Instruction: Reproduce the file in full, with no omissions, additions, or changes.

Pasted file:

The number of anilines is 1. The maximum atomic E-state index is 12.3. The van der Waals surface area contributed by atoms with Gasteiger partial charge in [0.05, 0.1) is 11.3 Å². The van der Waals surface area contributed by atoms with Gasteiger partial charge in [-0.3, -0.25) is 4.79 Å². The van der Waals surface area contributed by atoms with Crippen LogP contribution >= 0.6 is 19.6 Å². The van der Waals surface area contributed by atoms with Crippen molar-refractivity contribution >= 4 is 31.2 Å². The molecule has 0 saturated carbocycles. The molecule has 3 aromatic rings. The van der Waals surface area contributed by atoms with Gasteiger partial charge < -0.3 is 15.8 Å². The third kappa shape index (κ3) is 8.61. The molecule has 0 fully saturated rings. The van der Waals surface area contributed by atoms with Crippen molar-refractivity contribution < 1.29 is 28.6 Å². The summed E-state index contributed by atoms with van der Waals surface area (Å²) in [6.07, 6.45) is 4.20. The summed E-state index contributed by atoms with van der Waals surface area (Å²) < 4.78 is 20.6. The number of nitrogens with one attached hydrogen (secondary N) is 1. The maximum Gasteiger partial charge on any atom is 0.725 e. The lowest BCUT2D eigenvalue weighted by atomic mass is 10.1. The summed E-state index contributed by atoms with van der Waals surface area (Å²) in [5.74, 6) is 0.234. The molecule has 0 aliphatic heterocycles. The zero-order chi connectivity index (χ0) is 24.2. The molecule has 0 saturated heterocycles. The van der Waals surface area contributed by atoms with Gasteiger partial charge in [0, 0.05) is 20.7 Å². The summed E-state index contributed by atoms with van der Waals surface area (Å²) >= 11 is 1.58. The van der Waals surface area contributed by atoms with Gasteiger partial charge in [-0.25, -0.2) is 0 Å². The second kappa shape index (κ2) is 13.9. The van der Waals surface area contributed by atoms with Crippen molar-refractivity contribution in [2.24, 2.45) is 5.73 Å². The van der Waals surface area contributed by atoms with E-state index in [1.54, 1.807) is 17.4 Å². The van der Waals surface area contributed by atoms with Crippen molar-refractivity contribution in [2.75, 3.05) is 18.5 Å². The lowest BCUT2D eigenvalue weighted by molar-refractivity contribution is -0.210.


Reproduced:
The number of anilines is 1. The maximum atomic E-state index is 12.3. The van der Waals surface area contributed by atoms with Gasteiger partial charge in [0.05, 0.1) is 11.3 Å². The van der Waals surface area contributed by atoms with Gasteiger partial charge in [-0.3, -0.25) is 4.79 Å². The van der Waals surface area contributed by atoms with Crippen LogP contribution >= 0.6 is 19.6 Å². The van der Waals surface area contributed by atoms with Crippen molar-refractivity contribution >= 4 is 31.2 Å². The molecule has 0 saturated carbocycles. The molecule has 3 aromatic rings. The van der Waals surface area contributed by atoms with Gasteiger partial charge < -0.3 is 15.8 Å². The third kappa shape index (κ3) is 8.61. The molecule has 0 fully saturated rings. The van der Waals surface area contributed by atoms with Crippen molar-refractivity contribution < 1.29 is 28.6 Å². The summed E-state index contributed by atoms with van der Waals surface area (Å²) in [6.07, 6.45) is 4.20. The summed E-state index contributed by atoms with van der Waals surface area (Å²) < 4.78 is 20.6. The number of nitrogens with one attached hydrogen (secondary N) is 1. The maximum Gasteiger partial charge on any atom is 0.725 e. The lowest BCUT2D eigenvalue weighted by atomic mass is 10.1. The summed E-state index contributed by atoms with van der Waals surface area (Å²) in [5.74, 6) is 0.234. The molecule has 0 aliphatic heterocycles. The zero-order chi connectivity index (χ0) is 24.2. The molecule has 0 saturated heterocycles. The van der Waals surface area contributed by atoms with Gasteiger partial charge in [0, 0.05) is 20.7 Å². The summed E-state index contributed by atoms with van der Waals surface area (Å²) >= 11 is 1.58. The van der Waals surface area contributed by atoms with Gasteiger partial charge in [-0.25, -0.2) is 0 Å². The second kappa shape index (κ2) is 13.9. The van der Waals surface area contributed by atoms with Crippen molar-refractivity contribution in [2.24, 2.45) is 5.73 Å². The van der Waals surface area contributed by atoms with E-state index in [1.54, 1.807) is 17.4 Å². The van der Waals surface area contributed by atoms with Crippen molar-refractivity contribution in [2.75, 3.05) is 18.5 Å². The lowest BCUT2D eigenvalue weighted by molar-refractivity contribution is -0.210.